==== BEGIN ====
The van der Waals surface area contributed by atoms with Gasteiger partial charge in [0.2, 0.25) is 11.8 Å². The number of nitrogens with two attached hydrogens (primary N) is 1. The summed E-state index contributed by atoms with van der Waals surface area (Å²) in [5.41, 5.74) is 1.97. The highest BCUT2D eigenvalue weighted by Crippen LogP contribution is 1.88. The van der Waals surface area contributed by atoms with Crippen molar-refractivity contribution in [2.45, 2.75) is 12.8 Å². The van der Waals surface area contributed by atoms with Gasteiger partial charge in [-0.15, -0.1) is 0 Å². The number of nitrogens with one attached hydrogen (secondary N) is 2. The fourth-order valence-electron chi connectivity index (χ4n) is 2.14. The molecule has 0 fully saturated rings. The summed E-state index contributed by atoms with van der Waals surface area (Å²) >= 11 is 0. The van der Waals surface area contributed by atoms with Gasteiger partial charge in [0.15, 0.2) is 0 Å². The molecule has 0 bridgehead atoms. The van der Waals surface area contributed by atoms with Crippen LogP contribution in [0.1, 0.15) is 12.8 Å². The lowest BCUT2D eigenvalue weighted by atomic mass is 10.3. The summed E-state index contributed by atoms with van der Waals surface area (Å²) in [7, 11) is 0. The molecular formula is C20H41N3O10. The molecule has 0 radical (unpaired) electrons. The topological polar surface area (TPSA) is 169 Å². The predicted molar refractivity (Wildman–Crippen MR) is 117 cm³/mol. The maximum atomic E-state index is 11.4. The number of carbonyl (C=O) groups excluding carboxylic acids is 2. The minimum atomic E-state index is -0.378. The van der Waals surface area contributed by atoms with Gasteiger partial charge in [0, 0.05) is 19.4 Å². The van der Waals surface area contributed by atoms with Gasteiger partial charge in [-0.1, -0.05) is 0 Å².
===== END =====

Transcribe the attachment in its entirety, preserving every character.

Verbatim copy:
The van der Waals surface area contributed by atoms with Gasteiger partial charge in [0.2, 0.25) is 11.8 Å². The number of nitrogens with two attached hydrogens (primary N) is 1. The summed E-state index contributed by atoms with van der Waals surface area (Å²) in [5.41, 5.74) is 1.97. The highest BCUT2D eigenvalue weighted by Crippen LogP contribution is 1.88. The van der Waals surface area contributed by atoms with Crippen molar-refractivity contribution in [2.45, 2.75) is 12.8 Å². The van der Waals surface area contributed by atoms with Gasteiger partial charge in [-0.15, -0.1) is 0 Å². The number of nitrogens with one attached hydrogen (secondary N) is 2. The fourth-order valence-electron chi connectivity index (χ4n) is 2.14. The molecule has 0 fully saturated rings. The summed E-state index contributed by atoms with van der Waals surface area (Å²) >= 11 is 0. The van der Waals surface area contributed by atoms with Gasteiger partial charge in [0.15, 0.2) is 0 Å². The molecule has 0 bridgehead atoms. The van der Waals surface area contributed by atoms with Crippen LogP contribution in [0.1, 0.15) is 12.8 Å². The lowest BCUT2D eigenvalue weighted by atomic mass is 10.3. The summed E-state index contributed by atoms with van der Waals surface area (Å²) in [7, 11) is 0. The molecular formula is C20H41N3O10. The molecule has 0 radical (unpaired) electrons. The topological polar surface area (TPSA) is 169 Å². The predicted molar refractivity (Wildman–Crippen MR) is 117 cm³/mol. The maximum atomic E-state index is 11.4. The number of carbonyl (C=O) groups excluding carboxylic acids is 2. The minimum atomic E-state index is -0.378. The van der Waals surface area contributed by atoms with Gasteiger partial charge in [0, 0.05) is 19.4 Å². The van der Waals surface area contributed by atoms with Gasteiger partial charge in [-0.1, -0.05) is 0 Å².